BY CARY GINELL
On October 2, Camarillo Skyway Playhouse debuts its production of Nine. Based on Federico Fellini’s semi-autobiographical film, 8 1/2, the musical version, which features a score by Maury Yeston, tells the story of Guido Contini, a film director approaching his 40th birthday who undergoes a midlife crisis as he is surrounded by a bevy of women desiring his attentions. Nine won a Tony Award in 1982 for Best Musical. Recently, I met with four of the show’s stars for supper and a round-table discussion of their respective characters, the show’s unusual storyline, and celebrated score. The quartet included Andy Mattick, playing Italian film director Guido Contini, Alexandra Lastort as his wife Luisa, Mary Zastrow as Claudia, his former protegée, and Sara Marie Calvey as Carla, his mistress.
VCOS: How is Nine different from other shows you’ve appeared in?
ALEX: It’s not your typical musical musical. It has a deeper story than a lot of the shows I’ve done. There’s a lot more to get into with the characters and the performances. There are some big, campy numbers, but it’s not your typical show.
VCOS: So it’s not a standard boy-meets-girl, they-fall-in-love, enter-conflict, conflict-resolved theme that is resolved neatly at the end.
MARY: It’s more like, “He falls in love…he falls in love…he falls in love” (laughs)
SARA: I think it kind of is “boy-meets-girl,” because he meets these three different women who are all separate parts of what he is looking for in a romantic partner. Claudia’s his muse, Carla’s his passion, and Luisa is his strength and his rock.
VCOS: Who is directing?
ANDY: That would be Ken Patton.
VCOS: Did he ask any of you to bone up on Fellini in preparing for your roles?
ANDY: He made no requirements of me, however, I watched the film that it’s based on a couple of times and did a little bit of research on Fellini. It’s been helpful.
VCOS: How so?
ANDY: There were a couple of choice points for me. The Criterion Collection of 8 1/2 includes a wonderful biographical book on Fellini as well as commentary tracks from historians about him. A couple of the tidbits that I found rather cogent when it comes to thinking about Carla in particular, is that they talked specifically about how Fellini cast his real-life mistress in that movie as the mistress. As a part of that, he had a relationship with her for seventeen years. And the perspective I put that in is that I celebrated my 15th anniversary two weeks ago, but he had the same mistress for seventeen years. Fellini was so disciplined and structured about his affair that he never stayed the night. It was a very formalized role for him. When I look at Luisa, what is also true is that Fellini was married to the same woman for 60-plus years when he died, and she stood by him. So as he writes himself into that movie, and as Yeston captures some of that, I look at the folks that surround me and consider that kind of dynamic, the faithfulness and stability of Luisa, and the passion of and the structure of the relationship with the mistress, Carla. The movie itself is just really visually stunning. And absurd, at times. But I just found it fascinating.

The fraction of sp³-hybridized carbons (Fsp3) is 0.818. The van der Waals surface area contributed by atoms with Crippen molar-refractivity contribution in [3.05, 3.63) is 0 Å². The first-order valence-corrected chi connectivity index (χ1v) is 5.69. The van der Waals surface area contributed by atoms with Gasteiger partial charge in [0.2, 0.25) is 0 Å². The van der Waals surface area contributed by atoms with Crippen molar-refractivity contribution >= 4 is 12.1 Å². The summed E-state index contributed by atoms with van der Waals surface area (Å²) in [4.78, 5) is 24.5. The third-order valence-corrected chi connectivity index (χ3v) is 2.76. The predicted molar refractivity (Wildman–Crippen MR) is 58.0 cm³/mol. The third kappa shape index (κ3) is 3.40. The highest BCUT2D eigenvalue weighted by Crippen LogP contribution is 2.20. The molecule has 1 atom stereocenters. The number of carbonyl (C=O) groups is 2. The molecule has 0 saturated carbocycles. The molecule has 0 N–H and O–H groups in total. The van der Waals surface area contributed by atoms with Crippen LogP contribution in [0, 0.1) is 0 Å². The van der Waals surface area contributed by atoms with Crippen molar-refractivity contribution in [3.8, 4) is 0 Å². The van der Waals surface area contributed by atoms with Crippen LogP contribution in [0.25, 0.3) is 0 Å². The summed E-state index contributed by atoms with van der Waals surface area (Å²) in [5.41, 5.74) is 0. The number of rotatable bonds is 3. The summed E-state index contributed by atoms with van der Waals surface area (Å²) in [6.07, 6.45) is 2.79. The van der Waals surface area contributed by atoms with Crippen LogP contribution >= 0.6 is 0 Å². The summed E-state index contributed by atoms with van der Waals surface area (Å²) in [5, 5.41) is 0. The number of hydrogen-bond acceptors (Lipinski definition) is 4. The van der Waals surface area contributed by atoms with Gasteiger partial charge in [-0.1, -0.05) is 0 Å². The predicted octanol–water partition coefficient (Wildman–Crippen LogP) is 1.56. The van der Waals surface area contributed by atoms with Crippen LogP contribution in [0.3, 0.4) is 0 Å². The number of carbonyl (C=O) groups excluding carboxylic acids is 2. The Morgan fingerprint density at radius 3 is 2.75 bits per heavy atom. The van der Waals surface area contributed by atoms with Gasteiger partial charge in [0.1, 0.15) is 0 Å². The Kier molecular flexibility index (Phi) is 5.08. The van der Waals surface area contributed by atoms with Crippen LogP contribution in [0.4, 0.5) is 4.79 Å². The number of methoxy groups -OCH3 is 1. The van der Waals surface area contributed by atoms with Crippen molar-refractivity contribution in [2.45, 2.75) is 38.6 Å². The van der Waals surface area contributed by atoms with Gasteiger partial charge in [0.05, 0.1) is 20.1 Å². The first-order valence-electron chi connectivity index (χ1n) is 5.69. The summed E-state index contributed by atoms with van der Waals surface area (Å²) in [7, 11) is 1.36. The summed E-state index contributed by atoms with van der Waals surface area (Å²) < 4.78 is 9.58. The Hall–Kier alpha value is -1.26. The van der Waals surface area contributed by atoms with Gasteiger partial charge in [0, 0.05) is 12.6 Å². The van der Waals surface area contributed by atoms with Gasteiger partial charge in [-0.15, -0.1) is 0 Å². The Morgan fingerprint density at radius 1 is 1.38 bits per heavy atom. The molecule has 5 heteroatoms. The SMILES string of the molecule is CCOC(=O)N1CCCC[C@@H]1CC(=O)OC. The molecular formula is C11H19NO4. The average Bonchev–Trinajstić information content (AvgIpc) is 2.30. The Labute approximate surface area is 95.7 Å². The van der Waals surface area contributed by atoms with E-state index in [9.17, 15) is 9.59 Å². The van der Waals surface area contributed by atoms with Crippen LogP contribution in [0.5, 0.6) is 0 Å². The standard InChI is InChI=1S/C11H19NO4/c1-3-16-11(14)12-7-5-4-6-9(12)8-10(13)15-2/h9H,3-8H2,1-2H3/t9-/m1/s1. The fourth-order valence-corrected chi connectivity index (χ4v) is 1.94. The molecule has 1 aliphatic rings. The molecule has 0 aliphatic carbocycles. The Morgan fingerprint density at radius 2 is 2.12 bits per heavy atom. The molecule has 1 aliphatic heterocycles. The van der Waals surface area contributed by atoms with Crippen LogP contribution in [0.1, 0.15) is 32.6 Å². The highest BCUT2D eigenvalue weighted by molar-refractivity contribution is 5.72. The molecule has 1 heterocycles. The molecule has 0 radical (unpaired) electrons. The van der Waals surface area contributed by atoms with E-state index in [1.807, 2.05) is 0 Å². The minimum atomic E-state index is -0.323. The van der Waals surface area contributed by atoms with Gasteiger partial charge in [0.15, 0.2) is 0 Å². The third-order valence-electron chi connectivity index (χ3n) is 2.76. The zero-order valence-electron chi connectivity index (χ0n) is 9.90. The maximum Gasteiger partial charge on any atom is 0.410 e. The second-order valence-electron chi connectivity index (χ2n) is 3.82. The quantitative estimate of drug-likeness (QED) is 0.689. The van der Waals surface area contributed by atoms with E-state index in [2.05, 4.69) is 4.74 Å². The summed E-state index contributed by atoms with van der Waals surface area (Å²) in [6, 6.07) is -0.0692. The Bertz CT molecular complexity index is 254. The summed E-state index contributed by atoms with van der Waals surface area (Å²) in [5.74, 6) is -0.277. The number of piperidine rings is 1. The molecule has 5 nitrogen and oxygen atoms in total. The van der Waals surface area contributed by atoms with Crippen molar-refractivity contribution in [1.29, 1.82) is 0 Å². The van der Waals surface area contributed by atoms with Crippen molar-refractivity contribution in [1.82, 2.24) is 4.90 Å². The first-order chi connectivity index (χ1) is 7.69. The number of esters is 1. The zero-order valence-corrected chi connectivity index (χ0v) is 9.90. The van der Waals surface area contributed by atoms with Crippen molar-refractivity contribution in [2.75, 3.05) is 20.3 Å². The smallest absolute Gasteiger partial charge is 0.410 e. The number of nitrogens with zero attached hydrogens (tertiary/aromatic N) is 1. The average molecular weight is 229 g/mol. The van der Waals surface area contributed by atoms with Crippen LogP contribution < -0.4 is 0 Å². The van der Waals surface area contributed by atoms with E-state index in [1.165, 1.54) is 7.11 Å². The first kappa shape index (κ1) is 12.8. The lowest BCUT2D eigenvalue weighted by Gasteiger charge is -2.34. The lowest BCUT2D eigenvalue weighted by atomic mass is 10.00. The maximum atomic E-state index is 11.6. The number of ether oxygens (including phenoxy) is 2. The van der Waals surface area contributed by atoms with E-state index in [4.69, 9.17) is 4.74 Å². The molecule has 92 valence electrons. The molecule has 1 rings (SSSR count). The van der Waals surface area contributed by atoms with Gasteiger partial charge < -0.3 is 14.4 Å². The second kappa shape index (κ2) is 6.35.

VCOS: How does this translate onto the stage? You have fantasy vs. reality and they’re constantly going back and forth with one another.
ANDY: Absolutely. We were talking about Ken Patton. One of Ken’s decisions with casting was to not include an ensemble. All ten women who appear on stage, from Luisa to the nine that make up the women in the title, they are the Greek chorus for the show. There are times where Alex will move up in the gallery and just be another showgirl, and then come out and be the wife. So with that style, it becomes a little bit of a surreal visual where these people who have defined identities in roles are also a part of the overlay of Contini’s imagination in how these things unfold. I think it’s a brilliant choice and a unique challenge.
ALEX: Ken had a really clear vision, coming into auditions months before, of what he wanted. It’s been really neat to see it play out.
VCOS: Tell me about the score. This is one of the aspects of the show that is most celebrated, like in Titanic, where the score defeated any deficiencies there might have been in the script.
MARY: It’s definitely one of the more difficult scores I’ve sung, doing the ensemble and solo aspects of it. The meters are very different, vocally, there are many parts that are dissonant, and I don’t know how that reads to the audience. But it’s really like “how close are we together?” I’ve done a lot of Sondheim and this is definitely one of those shows where my ear says, “Is this correct?” (laughs)